You don't need to attend college to do this, but you can be self-taught. My advice for the current generation is...Read every book you can get your hands on. Some people aren't into the fictional world. That's fine. Just don't stop reading. When you're online, consider the source. Is it legitimate? Does this person know what they're talking about, or is it just one more individual creating a YouTube tutorial to make money? Yet, reading a book? That's different. Literature helps us evaluate the world around us. We will pick up better skills, learn about history, and how things work.

        How can we understand everything better without being able to read books?
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      • marielavender1 5 monthsAuthor
      • I'd like to think it has evolved considerably. I'm more comfortable in my own skin when writing. I can approach new territories - try out new genres or sensitive topics - without feeling insecure. I know upfront that not everybody will love the book, but if I am not honoring my characters and the book's vision, what is the point of writing?
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      • marielavender1 5 monthsAuthor
      • Having a good cover and a title that resonates with a reader - something that reflects the book's contents - is essential. But, coming up with a decent title is always a challenge. Most of us have no legal right to a word or phrase - ahem, 'cocky' - yet we must create a title that hasn't been overused as well.

        Beyond that, finding the best cover artist - even if the cover is a premade which is still outstanding - is a must for any hope of marketing a book. They say to never judge a book by its cover. But I think a lot of readers do just that, and with good reason. If we as authors or publishers don't invest in a book's external appearance, how can a reader trust the quality of the work within?
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      • marielavender1 5 monthsAuthor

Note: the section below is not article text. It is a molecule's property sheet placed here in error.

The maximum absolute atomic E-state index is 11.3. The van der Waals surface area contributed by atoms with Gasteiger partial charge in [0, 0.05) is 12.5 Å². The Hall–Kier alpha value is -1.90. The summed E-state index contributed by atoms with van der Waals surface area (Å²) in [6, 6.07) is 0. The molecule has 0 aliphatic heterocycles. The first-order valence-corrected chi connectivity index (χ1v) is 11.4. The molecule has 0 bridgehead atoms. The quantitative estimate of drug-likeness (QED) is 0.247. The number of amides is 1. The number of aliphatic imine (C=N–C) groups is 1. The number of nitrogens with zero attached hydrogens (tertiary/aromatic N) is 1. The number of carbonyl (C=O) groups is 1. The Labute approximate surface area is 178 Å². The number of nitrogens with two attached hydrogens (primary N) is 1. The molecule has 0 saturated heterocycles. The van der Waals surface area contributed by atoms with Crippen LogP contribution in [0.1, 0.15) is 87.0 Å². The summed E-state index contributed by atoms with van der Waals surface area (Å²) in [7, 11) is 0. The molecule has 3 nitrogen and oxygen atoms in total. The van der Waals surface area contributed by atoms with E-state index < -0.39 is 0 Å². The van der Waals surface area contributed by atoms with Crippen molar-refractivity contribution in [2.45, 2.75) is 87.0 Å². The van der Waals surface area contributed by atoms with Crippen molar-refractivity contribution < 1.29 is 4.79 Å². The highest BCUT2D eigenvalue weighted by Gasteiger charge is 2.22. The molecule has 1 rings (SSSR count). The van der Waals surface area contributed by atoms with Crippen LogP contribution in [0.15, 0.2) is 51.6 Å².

• This isn't a personal accusation, by any means, but I think social media has become so cruel in some ways. It is a distraction we as writers can't afford, yet we are unable to walk away for various reasons - sometimes because our publishing contracts force us to have a web presence. Believe me, I love meeting new people, and I enjoy book launches. But with all the violence in the world, the internet trolls, and drama about various issues , it is discouraging for writers who simply want to delve into their creative worlds. This can be a deterrent, and it takes significant focus to overlook the chaos now and then in order to write a book. So if it was possible to change something, I wish I could go back to the the time I didn't know about Twitter, Facebook or Instagram, and just enjoy the wonder of writing.

        Or, I could get a good publicist, I guess. In any case, I think I would be able to write more books! LOL.
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      • marielavender1 5 monthsAuthor
      • I think dipping my toes in the indie publishing industry in 2010 gave me a glimpse into the world I needed to learn about. There are so many aspects an indie author must cover - often steps that traditional publishers do every day - that we don't consider. I've learned to take each project in careful steps - writing, outlining, more writing, then a break before I tackle the difficult editing process, final revisions, as well as all the marketing aspects involved in publishing. I have also worked with a publisher for many of my books. I have the fortune of understanding both sides to the writing career.
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      • marielavender1 5 monthsAuthor
      • The worst practice I can think of at the moment is paying lots of money for book reviews. I have never paid for a review in my entire career. I have left it up to readers to add their reviews, and I've reached out to potential book reviewers to consider my work. But I would never strong-arm or bribe anyone to do so.
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      • marielavender1 5 monthsAuthor
      • I can't pin down the exact thing that inspired me to write. The urge was always there, hounding me, even as a child. Once I could write a legible sentence, I began composing all the stories in my head in that fashion. It was, oddly enough, a cathartic release. It freed me up to write even more, to explore the fictional world. So technically, I have been writing different types of stories since I was nine years old.